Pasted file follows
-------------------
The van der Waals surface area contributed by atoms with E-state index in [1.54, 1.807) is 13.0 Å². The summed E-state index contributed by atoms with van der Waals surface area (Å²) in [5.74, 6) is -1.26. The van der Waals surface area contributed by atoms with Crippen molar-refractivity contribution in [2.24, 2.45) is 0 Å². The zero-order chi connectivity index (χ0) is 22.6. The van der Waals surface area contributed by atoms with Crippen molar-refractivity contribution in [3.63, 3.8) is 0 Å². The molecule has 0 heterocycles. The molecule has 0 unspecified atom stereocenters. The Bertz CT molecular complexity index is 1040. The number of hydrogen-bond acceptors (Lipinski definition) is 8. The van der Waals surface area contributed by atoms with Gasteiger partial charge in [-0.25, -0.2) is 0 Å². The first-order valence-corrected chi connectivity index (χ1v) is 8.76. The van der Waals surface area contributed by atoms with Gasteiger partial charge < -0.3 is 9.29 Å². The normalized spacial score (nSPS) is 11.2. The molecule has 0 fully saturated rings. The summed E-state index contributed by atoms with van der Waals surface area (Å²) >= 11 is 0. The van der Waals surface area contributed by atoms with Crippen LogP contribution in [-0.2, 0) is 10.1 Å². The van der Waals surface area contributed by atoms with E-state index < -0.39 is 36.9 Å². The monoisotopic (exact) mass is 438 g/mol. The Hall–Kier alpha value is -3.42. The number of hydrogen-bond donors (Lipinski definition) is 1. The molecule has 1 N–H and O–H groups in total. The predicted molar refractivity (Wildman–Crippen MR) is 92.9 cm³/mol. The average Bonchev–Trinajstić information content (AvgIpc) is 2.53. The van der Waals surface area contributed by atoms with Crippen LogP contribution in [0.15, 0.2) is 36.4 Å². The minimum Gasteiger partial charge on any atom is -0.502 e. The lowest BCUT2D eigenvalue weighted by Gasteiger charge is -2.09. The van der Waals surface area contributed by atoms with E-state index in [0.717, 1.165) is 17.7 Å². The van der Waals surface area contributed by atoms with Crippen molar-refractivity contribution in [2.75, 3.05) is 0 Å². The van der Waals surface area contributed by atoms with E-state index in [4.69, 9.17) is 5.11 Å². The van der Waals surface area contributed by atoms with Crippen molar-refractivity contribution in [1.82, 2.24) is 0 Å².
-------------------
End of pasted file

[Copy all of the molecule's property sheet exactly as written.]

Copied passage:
The van der Waals surface area contributed by atoms with E-state index in [1.54, 1.807) is 13.0 Å². The summed E-state index contributed by atoms with van der Waals surface area (Å²) in [5.74, 6) is -1.26. The van der Waals surface area contributed by atoms with Crippen molar-refractivity contribution in [2.24, 2.45) is 0 Å². The zero-order chi connectivity index (χ0) is 22.6. The van der Waals surface area contributed by atoms with Crippen molar-refractivity contribution in [3.63, 3.8) is 0 Å². The molecule has 0 heterocycles. The molecule has 0 unspecified atom stereocenters. The Bertz CT molecular complexity index is 1040. The number of hydrogen-bond acceptors (Lipinski definition) is 8. The van der Waals surface area contributed by atoms with Gasteiger partial charge in [-0.25, -0.2) is 0 Å². The first-order valence-corrected chi connectivity index (χ1v) is 8.76. The van der Waals surface area contributed by atoms with Gasteiger partial charge < -0.3 is 9.29 Å². The normalized spacial score (nSPS) is 11.2. The molecule has 0 fully saturated rings. The summed E-state index contributed by atoms with van der Waals surface area (Å²) >= 11 is 0. The van der Waals surface area contributed by atoms with Crippen LogP contribution in [-0.2, 0) is 10.1 Å². The van der Waals surface area contributed by atoms with E-state index < -0.39 is 36.9 Å². The monoisotopic (exact) mass is 438 g/mol. The Hall–Kier alpha value is -3.42. The number of hydrogen-bond donors (Lipinski definition) is 1. The molecule has 1 N–H and O–H groups in total. The predicted molar refractivity (Wildman–Crippen MR) is 92.9 cm³/mol. The average Bonchev–Trinajstić information content (AvgIpc) is 2.53. The van der Waals surface area contributed by atoms with Crippen LogP contribution in [0.15, 0.2) is 36.4 Å². The minimum Gasteiger partial charge on any atom is -0.502 e. The lowest BCUT2D eigenvalue weighted by Gasteiger charge is -2.09. The van der Waals surface area contributed by atoms with E-state index in [0.717, 1.165) is 17.7 Å². The van der Waals surface area contributed by atoms with Crippen molar-refractivity contribution in [2.75, 3.05) is 0 Å². The van der Waals surface area contributed by atoms with E-state index in [4.69, 9.17) is 5.11 Å². The van der Waals surface area contributed by atoms with Crippen molar-refractivity contribution in [1.82, 2.24) is 0 Å².